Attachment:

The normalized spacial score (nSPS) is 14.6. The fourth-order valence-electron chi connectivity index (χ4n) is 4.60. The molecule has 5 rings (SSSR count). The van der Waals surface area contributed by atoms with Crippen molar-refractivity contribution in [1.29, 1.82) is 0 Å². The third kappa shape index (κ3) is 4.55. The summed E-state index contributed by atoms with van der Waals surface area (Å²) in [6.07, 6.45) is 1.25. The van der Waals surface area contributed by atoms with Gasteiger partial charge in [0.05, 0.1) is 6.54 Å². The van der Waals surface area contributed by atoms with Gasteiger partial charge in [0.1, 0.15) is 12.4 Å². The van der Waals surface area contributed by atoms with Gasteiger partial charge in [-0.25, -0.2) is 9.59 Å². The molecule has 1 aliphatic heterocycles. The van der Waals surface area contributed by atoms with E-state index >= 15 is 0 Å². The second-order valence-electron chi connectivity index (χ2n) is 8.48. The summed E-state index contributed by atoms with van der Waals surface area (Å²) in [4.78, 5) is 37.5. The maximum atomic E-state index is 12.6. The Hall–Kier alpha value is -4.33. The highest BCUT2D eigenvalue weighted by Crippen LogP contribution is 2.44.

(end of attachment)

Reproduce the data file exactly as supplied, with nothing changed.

The normalized spacial score (nSPS) is 14.6. The fourth-order valence-electron chi connectivity index (χ4n) is 4.60. The molecule has 5 rings (SSSR count). The van der Waals surface area contributed by atoms with Crippen molar-refractivity contribution in [1.29, 1.82) is 0 Å². The third kappa shape index (κ3) is 4.55. The summed E-state index contributed by atoms with van der Waals surface area (Å²) in [6.07, 6.45) is 1.25. The van der Waals surface area contributed by atoms with Gasteiger partial charge in [0.05, 0.1) is 6.54 Å². The van der Waals surface area contributed by atoms with Gasteiger partial charge in [0.1, 0.15) is 12.4 Å². The van der Waals surface area contributed by atoms with Gasteiger partial charge in [-0.25, -0.2) is 9.59 Å². The molecule has 1 aliphatic heterocycles. The van der Waals surface area contributed by atoms with E-state index >= 15 is 0 Å². The second-order valence-electron chi connectivity index (χ2n) is 8.48. The summed E-state index contributed by atoms with van der Waals surface area (Å²) in [4.78, 5) is 37.5. The maximum atomic E-state index is 12.6. The Hall–Kier alpha value is -4.33. The highest BCUT2D eigenvalue weighted by Crippen LogP contribution is 2.44.